- Visit the financial aid office. The stats say that 60 percent of students borrow money to get their degree. The folks who loaned you that money, want it back. Your financial aid officer can help you find out how much you owe and what the repayment terms are going to be. Most loan programs give you six months to start paying them back, but if you can’t afford it, they want to know ahead of time so you can plan a repayment schedule. They won’t forget about it, but it will be bad news for you, if you do.
- Check your credit report. This may not seem like a big deal, until you get out of school and try to buy a car, rent an apartment, buy a home or try to get a job. The guy on the other end of those deals is definitely going to run a credit check to determine whether it’s worth doing business with you. Go to annualcreditreport.com to get a free credit report. Sometimes, there are errors in the report that affect your score. Examine the report, and make sure it’s accurate. It could have a significant impact on your economic status.
- Pay all your fees. Make sure your tuition, dorm, food, books, lab fees and any other bills you ran up at school, are all paid. I had a college roommate who refused to pay a parking ticket. The school refused to issue him a diploma or send his transcripts to anyone. He paid the parking ticket; they sent the diploma. Same thing could happen to you.
- Line up recommendations. This can be part of your nostalgic swing around campus. What professors, advisers or college employers have to say about you could be very important in your next step in life. It can be the deciding factor in getting your first job or gaining entry to graduate school. Make sure they have something good to say, then ask them if they would mind putting it down on paper.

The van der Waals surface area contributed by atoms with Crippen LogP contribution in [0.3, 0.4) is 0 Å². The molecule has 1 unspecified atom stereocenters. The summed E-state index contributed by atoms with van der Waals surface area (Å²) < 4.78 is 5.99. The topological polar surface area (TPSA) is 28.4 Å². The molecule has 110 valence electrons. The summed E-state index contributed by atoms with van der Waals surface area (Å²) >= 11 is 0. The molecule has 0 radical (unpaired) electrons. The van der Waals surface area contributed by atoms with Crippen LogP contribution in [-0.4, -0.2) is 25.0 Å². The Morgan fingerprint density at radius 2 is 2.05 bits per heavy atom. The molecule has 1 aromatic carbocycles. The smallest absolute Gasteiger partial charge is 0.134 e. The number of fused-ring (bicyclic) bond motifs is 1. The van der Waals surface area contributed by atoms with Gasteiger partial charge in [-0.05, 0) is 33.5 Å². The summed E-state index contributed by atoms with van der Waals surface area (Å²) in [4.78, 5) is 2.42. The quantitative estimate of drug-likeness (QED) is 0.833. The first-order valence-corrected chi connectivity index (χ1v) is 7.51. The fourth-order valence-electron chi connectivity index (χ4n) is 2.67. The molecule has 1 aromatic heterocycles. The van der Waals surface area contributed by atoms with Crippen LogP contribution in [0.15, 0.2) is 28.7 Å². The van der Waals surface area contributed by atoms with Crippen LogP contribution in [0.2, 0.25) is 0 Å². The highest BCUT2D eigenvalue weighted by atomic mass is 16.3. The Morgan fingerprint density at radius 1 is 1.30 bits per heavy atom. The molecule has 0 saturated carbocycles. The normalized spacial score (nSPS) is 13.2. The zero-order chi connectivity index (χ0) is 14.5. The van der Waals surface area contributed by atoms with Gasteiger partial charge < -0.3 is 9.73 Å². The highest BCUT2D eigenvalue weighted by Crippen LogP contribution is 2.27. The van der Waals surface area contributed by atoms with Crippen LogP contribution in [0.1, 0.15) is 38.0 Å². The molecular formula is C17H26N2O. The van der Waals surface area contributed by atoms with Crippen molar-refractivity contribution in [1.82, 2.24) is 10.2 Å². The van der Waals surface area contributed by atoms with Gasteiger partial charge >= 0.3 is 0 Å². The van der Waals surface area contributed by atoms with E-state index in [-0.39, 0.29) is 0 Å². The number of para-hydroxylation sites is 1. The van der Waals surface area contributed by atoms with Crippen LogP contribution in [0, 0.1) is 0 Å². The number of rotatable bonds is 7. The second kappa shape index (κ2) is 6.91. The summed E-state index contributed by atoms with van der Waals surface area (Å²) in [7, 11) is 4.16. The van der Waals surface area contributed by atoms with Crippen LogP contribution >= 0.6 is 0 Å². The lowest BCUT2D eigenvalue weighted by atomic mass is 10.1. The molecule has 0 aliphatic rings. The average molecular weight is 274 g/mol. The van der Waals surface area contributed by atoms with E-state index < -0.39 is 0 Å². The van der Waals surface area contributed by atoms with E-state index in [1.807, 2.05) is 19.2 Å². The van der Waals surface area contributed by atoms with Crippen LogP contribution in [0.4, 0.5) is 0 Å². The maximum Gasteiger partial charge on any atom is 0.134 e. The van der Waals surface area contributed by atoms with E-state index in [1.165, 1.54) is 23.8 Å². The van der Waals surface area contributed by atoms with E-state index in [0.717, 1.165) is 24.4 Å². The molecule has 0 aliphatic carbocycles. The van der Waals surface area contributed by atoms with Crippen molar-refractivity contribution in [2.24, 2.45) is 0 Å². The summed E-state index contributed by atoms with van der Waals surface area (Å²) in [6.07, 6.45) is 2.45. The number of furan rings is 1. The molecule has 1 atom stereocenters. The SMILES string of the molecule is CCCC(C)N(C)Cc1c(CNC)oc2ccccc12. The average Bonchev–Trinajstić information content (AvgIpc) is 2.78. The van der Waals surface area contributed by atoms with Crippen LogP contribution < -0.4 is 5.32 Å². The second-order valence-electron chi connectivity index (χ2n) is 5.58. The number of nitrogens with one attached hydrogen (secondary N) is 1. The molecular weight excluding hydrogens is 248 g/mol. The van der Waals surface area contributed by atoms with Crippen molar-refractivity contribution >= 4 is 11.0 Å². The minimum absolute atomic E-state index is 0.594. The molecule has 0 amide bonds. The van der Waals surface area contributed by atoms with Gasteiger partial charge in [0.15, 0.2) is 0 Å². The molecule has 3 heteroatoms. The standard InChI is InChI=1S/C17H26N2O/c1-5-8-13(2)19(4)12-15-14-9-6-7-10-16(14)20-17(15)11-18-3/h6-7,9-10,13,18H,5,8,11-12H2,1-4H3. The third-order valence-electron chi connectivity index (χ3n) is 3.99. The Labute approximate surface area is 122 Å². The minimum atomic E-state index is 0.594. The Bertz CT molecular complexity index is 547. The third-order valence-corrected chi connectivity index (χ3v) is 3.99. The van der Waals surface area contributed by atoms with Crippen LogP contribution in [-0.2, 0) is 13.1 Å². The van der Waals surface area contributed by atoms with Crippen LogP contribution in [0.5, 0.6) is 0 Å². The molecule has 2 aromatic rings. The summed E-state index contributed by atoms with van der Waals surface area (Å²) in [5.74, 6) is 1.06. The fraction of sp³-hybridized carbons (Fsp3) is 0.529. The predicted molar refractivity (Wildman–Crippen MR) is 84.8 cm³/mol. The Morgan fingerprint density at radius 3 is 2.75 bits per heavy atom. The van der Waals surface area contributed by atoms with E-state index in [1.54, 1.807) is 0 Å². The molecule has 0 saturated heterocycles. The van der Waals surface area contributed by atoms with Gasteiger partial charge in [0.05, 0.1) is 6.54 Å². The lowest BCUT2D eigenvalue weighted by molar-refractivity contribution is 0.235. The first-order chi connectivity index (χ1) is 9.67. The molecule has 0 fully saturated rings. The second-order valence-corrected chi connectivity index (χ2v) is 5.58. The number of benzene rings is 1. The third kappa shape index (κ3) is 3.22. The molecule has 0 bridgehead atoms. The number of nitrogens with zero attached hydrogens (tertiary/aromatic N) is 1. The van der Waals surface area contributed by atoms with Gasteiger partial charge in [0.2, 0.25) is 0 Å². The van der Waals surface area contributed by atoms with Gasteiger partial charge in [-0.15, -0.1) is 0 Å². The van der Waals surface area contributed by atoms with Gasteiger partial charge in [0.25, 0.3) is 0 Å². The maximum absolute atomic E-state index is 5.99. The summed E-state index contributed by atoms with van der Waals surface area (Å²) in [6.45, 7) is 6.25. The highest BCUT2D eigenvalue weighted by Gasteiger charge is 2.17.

- Rewrite your resume. There are 1,000 ways to write a resume, and they are all boring. All of them! Keep it short and simple. Tell the employer who you are, what you’ve done and what you want to do. Don’t try to answer all their questions. Give them a taste of what they’re getting. Don’t feed them a whole meal. You will have the opportunity to market yourself during a job interview. That’s what they’re for.
- Define the job you want. You went to college for a reason (hopefully), and now it’s time to define that reason. Be specific. Do it in one sentence. “I want to teach English at a middle school or high school.” Or maybe: “I want to work in the accounting department at a large corporation.” People will help you with that. Nothing is more frustrating than hearing a student answer the question, “What are you going to do after graduation?” with the response: “Hopefully, find a job.” What kind of job? “I don’t know. I’ll take anything.” Guess what? You’re not going to get anything.